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How to Stop Working for Exposure aka 'Free'

03/11/2015 18:56 SAST | Updated 03/11/2016 11:12 SAST

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There's been a lot of buzz around artists/creatives doing work for 'exposure' versus getting paid especially after Wil Wheaton wrote about his recent conversations with a Huffington Post editor. The Internet responded with a roar with divided opinions either a yay or a nay each with their own fairly convincing arguments, but the solution isn't so black & white, at least that's been the case in my experience. 

First of all, what gives me the right to talk about it? Full disclosure; I have never had a 'real job' in my life, I have always found ways to do the work that I'm passionate about and get paid for it, but it was not always the case and that's why I feel I have something critical to add to the conversation. 

Graduating with a master's degree in cultural studies does not in any way automatically guarantee you a job, trust me I've been there. It sounds prestigious and probably makes me look smarter than I actually am but in fact it's a sure shot way to growing bitter and living in poverty. Having said that, I am not bitter in any way and am nowhere close to being 'poor' and am immensely grateful for the numerous opportunities that have come my way. Whenever I read articles that talk about 'luck' or passionate writings which are clearly ramifications of a naive mind, I feel the need to set things straight, not always but this is one of those things. 

I am not a proponent of free labor or even zero hour contracts in fact, they make my blood boil. Especially when it comes to the world of the arts, whether you're an artist or a graduate from the arts (as I am) somehow there's an unspoken rule that you will work for free before you're given a paid gig. But how do you know when something is worth getting the 'exposure' or the 'experience' and when you seriously need to be paid? 

I was no different, I volunteered and gained experience in galleries, theatres & art spaces but only for six months after I graduated -- was I really smart or just very lucky? A bit of both I would argue, however, my definition of luck is how you orchestrate your own life so it might not agree with popular opinions.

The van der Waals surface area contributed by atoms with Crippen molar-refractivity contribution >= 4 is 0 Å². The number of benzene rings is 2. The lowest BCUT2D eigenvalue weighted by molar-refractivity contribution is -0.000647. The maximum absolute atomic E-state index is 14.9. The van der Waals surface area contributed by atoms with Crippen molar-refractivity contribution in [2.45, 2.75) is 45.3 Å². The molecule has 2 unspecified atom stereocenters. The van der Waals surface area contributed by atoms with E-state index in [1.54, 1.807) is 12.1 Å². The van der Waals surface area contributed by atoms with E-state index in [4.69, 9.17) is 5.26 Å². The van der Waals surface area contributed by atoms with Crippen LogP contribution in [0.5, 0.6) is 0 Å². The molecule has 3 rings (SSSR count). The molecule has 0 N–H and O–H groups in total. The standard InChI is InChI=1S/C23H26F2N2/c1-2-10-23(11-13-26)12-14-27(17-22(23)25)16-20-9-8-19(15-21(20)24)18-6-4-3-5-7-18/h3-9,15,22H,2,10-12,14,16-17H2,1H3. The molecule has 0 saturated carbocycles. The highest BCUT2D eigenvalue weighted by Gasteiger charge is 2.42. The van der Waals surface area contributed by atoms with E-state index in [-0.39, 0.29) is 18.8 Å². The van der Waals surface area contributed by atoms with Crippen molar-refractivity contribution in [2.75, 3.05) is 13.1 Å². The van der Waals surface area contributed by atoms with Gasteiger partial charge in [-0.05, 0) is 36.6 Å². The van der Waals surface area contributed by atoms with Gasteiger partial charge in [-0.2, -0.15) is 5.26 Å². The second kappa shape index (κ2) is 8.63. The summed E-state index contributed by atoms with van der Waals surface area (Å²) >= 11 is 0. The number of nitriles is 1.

It was only a couple of years ago when I decided I was going to stop working for free and this included 'helping out a friend because (s)he couldn't afford someone better' which can drain up a lot of energy. But this was not always the case and there are three parameters if you will, that help me decide when/if I should do something for free. I see them as three different types of decisions that are necessary and critical in determining the progression of my career. 

Strategic Decisions:

The question I ask myself, how does this make a difference to my career in the long run? Of course, this evolves continuously, there are some people/organizations that I would've killed to work with even two years ago but I literally can't afford to anymore. 

Strategic decisions, not only help me map myself and the journey I want to take but also lay out the big picture in front of me so I never feel like I'm being taken advantage of when/if I agree to 'volunteer' my services. 

Conscious Decisions:

This is a tricky one, I consciously evaluate the pros and cons and sometimes choose to take up the job if it pays the bills knowing all along that it's temporary, yet something within my field of interest so I don't feel like I'm betraying myself. Just because you're a writer or an artist doesn't mean you can't proofread for someone or sit-in on an artistic project even if you are not physically making work. 

We get too caught up in wanting to be paid to only do what we're passionate about at the price of ignoring everything else around it. No one wants someone who can only do one specific thing, if you can show your prospective employer that you're capable of taking on additional responsibilities and have an all-round knowledge of your field that makes you even more attractive. 

Mindful Decisions: 

This is almost a combination of strategic & conscious decisions; I ask myself how important is this project/organization to me? You could almost align this with philanthropic work. All of us need a sense of purpose and aligning your artistic practice with something bigger can only increase your worth. 

Every week I get about five emails on average asking me for an intro to someone else that I know, it's a bit funny because no one wants to do the work and get to know people anymore. Intros are great, when they are natural. And most of the people I get asked to make intros to are the ones I've met through mindful decisions. 

Serendipity can be a wonderful thing, if you allow it to take place mindfully. 

There you have it, those are the three filters through which I process everything before deciding if something/someone is worth my time and energy. Every single time I have filtered my decision through the process, I always end up receiving more than I have given therefore never having to apply for a job again. 

I hope this provides some clarity in a black & white saturated landscape that has been surfacing lately, thereby allowing you to make fruitful decisions for a better future. 

Bhavani Esapathi is a Writer & Speaker on Digital Innovation within the Cultural Sector. Previously, she has worked for The British Council, The V&A and The Goethe Institut. She also runs The Secret Community of Creatives; a space where artists can gain an insight into the creative sector. An RSA Fellow and the Founder of Chronically Driven; a social innovation organisation focussed on invisible disability.